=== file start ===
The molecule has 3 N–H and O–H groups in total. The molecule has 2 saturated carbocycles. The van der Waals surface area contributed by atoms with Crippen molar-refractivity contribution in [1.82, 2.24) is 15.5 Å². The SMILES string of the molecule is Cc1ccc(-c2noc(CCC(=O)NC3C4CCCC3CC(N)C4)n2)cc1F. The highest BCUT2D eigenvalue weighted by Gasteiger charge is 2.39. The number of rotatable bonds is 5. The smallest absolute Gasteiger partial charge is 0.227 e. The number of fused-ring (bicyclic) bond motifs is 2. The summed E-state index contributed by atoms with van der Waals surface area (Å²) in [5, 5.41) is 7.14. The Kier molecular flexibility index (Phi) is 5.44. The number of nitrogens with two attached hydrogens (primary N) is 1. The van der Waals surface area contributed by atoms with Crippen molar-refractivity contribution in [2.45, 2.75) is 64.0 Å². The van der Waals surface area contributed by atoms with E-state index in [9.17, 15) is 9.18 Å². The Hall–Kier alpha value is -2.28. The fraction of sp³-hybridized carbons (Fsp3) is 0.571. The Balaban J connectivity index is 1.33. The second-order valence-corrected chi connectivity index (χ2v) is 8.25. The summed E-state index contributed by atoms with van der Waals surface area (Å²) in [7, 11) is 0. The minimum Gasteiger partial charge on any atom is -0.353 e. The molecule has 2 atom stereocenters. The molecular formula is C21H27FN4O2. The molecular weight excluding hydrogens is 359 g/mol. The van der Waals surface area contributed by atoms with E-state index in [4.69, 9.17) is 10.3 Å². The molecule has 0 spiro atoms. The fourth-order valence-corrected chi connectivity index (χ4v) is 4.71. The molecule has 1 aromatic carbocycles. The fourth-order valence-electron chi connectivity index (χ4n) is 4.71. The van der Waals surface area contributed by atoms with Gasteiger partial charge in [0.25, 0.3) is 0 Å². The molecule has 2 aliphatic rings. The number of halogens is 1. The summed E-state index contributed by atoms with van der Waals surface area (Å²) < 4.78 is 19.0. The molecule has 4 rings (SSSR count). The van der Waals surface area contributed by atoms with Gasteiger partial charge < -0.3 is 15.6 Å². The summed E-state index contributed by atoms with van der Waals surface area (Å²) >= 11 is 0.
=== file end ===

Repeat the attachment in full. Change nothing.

The molecule has 3 N–H and O–H groups in total. The molecule has 2 saturated carbocycles. The van der Waals surface area contributed by atoms with Crippen molar-refractivity contribution in [1.82, 2.24) is 15.5 Å². The SMILES string of the molecule is Cc1ccc(-c2noc(CCC(=O)NC3C4CCCC3CC(N)C4)n2)cc1F. The highest BCUT2D eigenvalue weighted by Gasteiger charge is 2.39. The number of rotatable bonds is 5. The smallest absolute Gasteiger partial charge is 0.227 e. The number of fused-ring (bicyclic) bond motifs is 2. The summed E-state index contributed by atoms with van der Waals surface area (Å²) in [5, 5.41) is 7.14. The Kier molecular flexibility index (Phi) is 5.44. The number of nitrogens with two attached hydrogens (primary N) is 1. The van der Waals surface area contributed by atoms with Crippen molar-refractivity contribution in [2.45, 2.75) is 64.0 Å². The van der Waals surface area contributed by atoms with E-state index in [9.17, 15) is 9.18 Å². The Hall–Kier alpha value is -2.28. The fraction of sp³-hybridized carbons (Fsp3) is 0.571. The Balaban J connectivity index is 1.33. The second-order valence-corrected chi connectivity index (χ2v) is 8.25. The summed E-state index contributed by atoms with van der Waals surface area (Å²) in [7, 11) is 0. The minimum Gasteiger partial charge on any atom is -0.353 e. The molecule has 2 atom stereocenters. The molecular formula is C21H27FN4O2. The molecular weight excluding hydrogens is 359 g/mol. The van der Waals surface area contributed by atoms with E-state index in [4.69, 9.17) is 10.3 Å². The molecule has 0 spiro atoms. The fourth-order valence-corrected chi connectivity index (χ4v) is 4.71. The molecule has 1 aromatic carbocycles. The fourth-order valence-electron chi connectivity index (χ4n) is 4.71. The van der Waals surface area contributed by atoms with Gasteiger partial charge in [0.25, 0.3) is 0 Å². The molecule has 2 aliphatic rings. The number of halogens is 1. The summed E-state index contributed by atoms with van der Waals surface area (Å²) < 4.78 is 19.0. The molecule has 4 rings (SSSR count). The van der Waals surface area contributed by atoms with Gasteiger partial charge < -0.3 is 15.6 Å². The summed E-state index contributed by atoms with van der Waals surface area (Å²) >= 11 is 0.